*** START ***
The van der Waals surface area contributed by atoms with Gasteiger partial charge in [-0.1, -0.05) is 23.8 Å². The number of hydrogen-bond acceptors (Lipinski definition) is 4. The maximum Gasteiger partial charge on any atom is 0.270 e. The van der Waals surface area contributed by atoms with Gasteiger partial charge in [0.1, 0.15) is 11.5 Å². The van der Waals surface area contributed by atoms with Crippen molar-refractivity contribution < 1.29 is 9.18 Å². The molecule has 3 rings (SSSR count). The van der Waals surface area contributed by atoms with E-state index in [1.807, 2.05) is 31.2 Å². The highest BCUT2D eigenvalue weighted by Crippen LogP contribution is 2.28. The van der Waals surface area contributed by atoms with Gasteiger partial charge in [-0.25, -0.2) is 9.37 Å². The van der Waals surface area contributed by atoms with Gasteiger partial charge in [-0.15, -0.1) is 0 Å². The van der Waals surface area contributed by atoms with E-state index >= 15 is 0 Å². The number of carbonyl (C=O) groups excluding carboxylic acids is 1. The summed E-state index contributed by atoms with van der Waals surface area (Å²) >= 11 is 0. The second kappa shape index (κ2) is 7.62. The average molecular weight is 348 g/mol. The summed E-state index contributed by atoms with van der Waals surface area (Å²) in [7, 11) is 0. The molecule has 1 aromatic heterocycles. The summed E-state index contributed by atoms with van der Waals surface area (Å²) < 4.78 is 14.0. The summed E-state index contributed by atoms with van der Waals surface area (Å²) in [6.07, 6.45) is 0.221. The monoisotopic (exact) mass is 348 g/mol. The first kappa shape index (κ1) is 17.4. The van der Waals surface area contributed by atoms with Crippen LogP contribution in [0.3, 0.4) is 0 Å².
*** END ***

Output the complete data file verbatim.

The van der Waals surface area contributed by atoms with Gasteiger partial charge in [-0.1, -0.05) is 23.8 Å². The number of hydrogen-bond acceptors (Lipinski definition) is 4. The maximum Gasteiger partial charge on any atom is 0.270 e. The van der Waals surface area contributed by atoms with Gasteiger partial charge in [0.1, 0.15) is 11.5 Å². The van der Waals surface area contributed by atoms with Crippen molar-refractivity contribution < 1.29 is 9.18 Å². The molecule has 3 rings (SSSR count). The van der Waals surface area contributed by atoms with E-state index in [1.807, 2.05) is 31.2 Å². The highest BCUT2D eigenvalue weighted by Crippen LogP contribution is 2.28. The van der Waals surface area contributed by atoms with Gasteiger partial charge in [-0.25, -0.2) is 9.37 Å². The van der Waals surface area contributed by atoms with Gasteiger partial charge in [-0.15, -0.1) is 0 Å². The van der Waals surface area contributed by atoms with E-state index >= 15 is 0 Å². The number of carbonyl (C=O) groups excluding carboxylic acids is 1. The summed E-state index contributed by atoms with van der Waals surface area (Å²) >= 11 is 0. The second kappa shape index (κ2) is 7.62. The average molecular weight is 348 g/mol. The summed E-state index contributed by atoms with van der Waals surface area (Å²) in [7, 11) is 0. The molecule has 1 aromatic heterocycles. The summed E-state index contributed by atoms with van der Waals surface area (Å²) < 4.78 is 14.0. The summed E-state index contributed by atoms with van der Waals surface area (Å²) in [6.07, 6.45) is 0.221. The monoisotopic (exact) mass is 348 g/mol. The first kappa shape index (κ1) is 17.4. The van der Waals surface area contributed by atoms with Crippen LogP contribution in [0.3, 0.4) is 0 Å².